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Adaptive Respondent Driven Sampling of Social Networks: A Simulation-Based Study Using Machine Learning
Dr. Douglas Heckathorn introduced respondent-driven sampling (RDS) in 1997 to survey the social and behavioral attributes of hidden and hard-to-reach networked populations. In conducting RDS, certain norms have emerged, e.g., giving exactly three coupons to each respondent (Goel and Salganik 2010). This norm is problematic, as it often leads to a very clustered network sample, where it would be preferable to have long chains that reach mixing equilibrium deep in the network and beyond the social characteristics of the seeds (Heckathorn 1997). It would be preferable for the researcher to improve the rate at which researchers hand out coupons in relation to the number of interviews the researcher gets, maximizing the efficiency of the RDS. The primary aim of this project is to create a variant of the RDS method that engages machine learning techniques during the sampling process to dynamically adjust the number of coupons given to each respondent, with the aim of producing long referral chains. The secondary aim is to create a variant of the RDS method that will favor efficiency, allowing researchers to maximize the data they collect for the fixed number of coupons they distribute. Here I propose that, in practice, characteristics of the participants be used to build and continuously update predictive models of participants’ propensity to generate future successful referrals. Forecasts of these predictive models can then be used to adjust the number of coupons allocated to each participant to drive the production of long referral chains. Experiments, in the form of simulations, will systematically evaluate the impact of parameter settings on the relative advantage that the adaptive RDSs provide in terms of performance measures compared to classical RDS. In this paper, I report that using an adaptive RDS is successful at producing long referral chains and systematically describe the contextual factors that drive its relative advantage over the classical respondent driven sampling paradigm.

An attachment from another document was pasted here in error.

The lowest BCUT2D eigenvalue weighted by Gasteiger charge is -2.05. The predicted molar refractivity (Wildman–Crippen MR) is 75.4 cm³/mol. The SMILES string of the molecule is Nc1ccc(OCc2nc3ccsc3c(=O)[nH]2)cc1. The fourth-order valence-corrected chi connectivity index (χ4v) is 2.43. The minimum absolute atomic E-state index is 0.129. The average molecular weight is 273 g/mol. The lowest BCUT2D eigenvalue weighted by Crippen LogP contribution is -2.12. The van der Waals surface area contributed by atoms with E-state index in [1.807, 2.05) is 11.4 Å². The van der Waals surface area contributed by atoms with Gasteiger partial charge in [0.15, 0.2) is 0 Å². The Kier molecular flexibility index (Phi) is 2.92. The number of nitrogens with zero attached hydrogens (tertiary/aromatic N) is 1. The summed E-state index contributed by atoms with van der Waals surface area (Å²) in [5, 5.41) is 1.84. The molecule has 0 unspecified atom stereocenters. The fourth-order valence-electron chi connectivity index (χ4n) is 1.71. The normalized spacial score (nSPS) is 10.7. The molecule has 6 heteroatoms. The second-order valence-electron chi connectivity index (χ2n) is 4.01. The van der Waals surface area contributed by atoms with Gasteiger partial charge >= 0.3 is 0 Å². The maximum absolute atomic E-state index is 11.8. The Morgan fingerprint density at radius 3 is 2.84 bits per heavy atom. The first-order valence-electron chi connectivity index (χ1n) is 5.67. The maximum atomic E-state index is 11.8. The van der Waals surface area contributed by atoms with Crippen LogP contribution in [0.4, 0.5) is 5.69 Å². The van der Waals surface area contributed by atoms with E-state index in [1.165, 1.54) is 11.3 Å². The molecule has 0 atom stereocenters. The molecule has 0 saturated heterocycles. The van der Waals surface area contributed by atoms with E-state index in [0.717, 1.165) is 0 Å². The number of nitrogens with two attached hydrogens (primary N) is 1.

Sociology|Computer science|Artificial intelligence
VanOrsdale, Josey, "Adaptive Respondent Driven Sampling of Social Networks: A Simulation-Based Study Using Machine Learning" (2023). ETD collection for University of Nebraska - Lincoln. AAI30426277.